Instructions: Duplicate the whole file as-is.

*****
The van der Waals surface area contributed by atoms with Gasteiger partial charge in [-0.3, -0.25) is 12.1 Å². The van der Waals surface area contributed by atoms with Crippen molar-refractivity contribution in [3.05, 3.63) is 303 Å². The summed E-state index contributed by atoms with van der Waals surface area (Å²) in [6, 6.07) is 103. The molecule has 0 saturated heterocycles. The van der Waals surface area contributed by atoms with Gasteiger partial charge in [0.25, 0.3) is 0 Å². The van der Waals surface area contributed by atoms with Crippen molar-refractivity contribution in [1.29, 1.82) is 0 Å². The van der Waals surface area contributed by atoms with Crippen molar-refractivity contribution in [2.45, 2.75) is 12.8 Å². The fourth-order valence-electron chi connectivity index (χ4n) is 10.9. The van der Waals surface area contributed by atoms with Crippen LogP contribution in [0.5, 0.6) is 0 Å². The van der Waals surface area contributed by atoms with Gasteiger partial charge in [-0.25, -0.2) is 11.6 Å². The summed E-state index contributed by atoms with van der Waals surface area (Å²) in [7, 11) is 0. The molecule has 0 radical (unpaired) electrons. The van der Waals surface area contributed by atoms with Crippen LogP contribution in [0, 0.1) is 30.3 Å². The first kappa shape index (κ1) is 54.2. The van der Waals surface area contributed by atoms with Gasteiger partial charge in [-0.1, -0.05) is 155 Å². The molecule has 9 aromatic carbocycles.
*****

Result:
The van der Waals surface area contributed by atoms with Gasteiger partial charge in [-0.3, -0.25) is 12.1 Å². The van der Waals surface area contributed by atoms with Crippen molar-refractivity contribution in [3.05, 3.63) is 303 Å². The summed E-state index contributed by atoms with van der Waals surface area (Å²) in [6, 6.07) is 103. The molecule has 0 saturated heterocycles. The van der Waals surface area contributed by atoms with Gasteiger partial charge in [0.25, 0.3) is 0 Å². The van der Waals surface area contributed by atoms with Crippen molar-refractivity contribution in [1.29, 1.82) is 0 Å². The van der Waals surface area contributed by atoms with Crippen molar-refractivity contribution in [2.45, 2.75) is 12.8 Å². The fourth-order valence-electron chi connectivity index (χ4n) is 10.9. The van der Waals surface area contributed by atoms with Crippen LogP contribution in [0.5, 0.6) is 0 Å². The van der Waals surface area contributed by atoms with Gasteiger partial charge in [-0.25, -0.2) is 11.6 Å². The summed E-state index contributed by atoms with van der Waals surface area (Å²) in [7, 11) is 0. The molecule has 0 radical (unpaired) electrons. The van der Waals surface area contributed by atoms with Crippen LogP contribution in [0, 0.1) is 30.3 Å². The first kappa shape index (κ1) is 54.2. The van der Waals surface area contributed by atoms with Gasteiger partial charge in [-0.1, -0.05) is 155 Å². The molecule has 9 aromatic carbocycles.